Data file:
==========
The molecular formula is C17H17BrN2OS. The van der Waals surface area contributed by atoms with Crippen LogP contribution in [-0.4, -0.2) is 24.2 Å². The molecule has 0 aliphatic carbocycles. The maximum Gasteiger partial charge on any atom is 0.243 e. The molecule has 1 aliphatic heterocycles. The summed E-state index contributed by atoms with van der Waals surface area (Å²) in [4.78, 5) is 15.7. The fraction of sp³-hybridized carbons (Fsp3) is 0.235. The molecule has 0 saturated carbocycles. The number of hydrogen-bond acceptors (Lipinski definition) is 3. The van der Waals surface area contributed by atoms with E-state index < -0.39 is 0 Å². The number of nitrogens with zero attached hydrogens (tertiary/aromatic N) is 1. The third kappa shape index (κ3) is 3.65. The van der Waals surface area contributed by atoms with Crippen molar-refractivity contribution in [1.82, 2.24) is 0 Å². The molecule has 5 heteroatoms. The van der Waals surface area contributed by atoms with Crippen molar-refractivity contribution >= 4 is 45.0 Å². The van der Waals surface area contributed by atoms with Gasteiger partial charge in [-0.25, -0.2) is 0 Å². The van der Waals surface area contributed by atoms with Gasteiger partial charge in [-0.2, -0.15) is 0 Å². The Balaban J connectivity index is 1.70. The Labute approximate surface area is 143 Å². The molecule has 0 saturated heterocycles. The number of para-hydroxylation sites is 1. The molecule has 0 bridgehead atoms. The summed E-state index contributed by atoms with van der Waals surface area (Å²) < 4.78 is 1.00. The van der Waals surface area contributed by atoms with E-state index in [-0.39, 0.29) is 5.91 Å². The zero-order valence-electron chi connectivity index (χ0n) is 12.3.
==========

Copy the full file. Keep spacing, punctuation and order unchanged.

The molecular formula is C17H17BrN2OS. The van der Waals surface area contributed by atoms with Crippen LogP contribution in [-0.4, -0.2) is 24.2 Å². The molecule has 0 aliphatic carbocycles. The maximum Gasteiger partial charge on any atom is 0.243 e. The molecule has 1 aliphatic heterocycles. The summed E-state index contributed by atoms with van der Waals surface area (Å²) in [4.78, 5) is 15.7. The fraction of sp³-hybridized carbons (Fsp3) is 0.235. The molecule has 0 saturated carbocycles. The number of hydrogen-bond acceptors (Lipinski definition) is 3. The van der Waals surface area contributed by atoms with E-state index < -0.39 is 0 Å². The number of nitrogens with zero attached hydrogens (tertiary/aromatic N) is 1. The third kappa shape index (κ3) is 3.65. The van der Waals surface area contributed by atoms with Crippen molar-refractivity contribution in [1.82, 2.24) is 0 Å². The molecule has 5 heteroatoms. The van der Waals surface area contributed by atoms with Crippen molar-refractivity contribution >= 4 is 45.0 Å². The van der Waals surface area contributed by atoms with Gasteiger partial charge in [-0.25, -0.2) is 0 Å². The van der Waals surface area contributed by atoms with Gasteiger partial charge in [-0.2, -0.15) is 0 Å². The Balaban J connectivity index is 1.70. The Labute approximate surface area is 143 Å². The molecule has 0 saturated heterocycles. The number of para-hydroxylation sites is 1. The molecule has 0 bridgehead atoms. The summed E-state index contributed by atoms with van der Waals surface area (Å²) < 4.78 is 1.00. The van der Waals surface area contributed by atoms with E-state index in [-0.39, 0.29) is 5.91 Å². The zero-order valence-electron chi connectivity index (χ0n) is 12.3.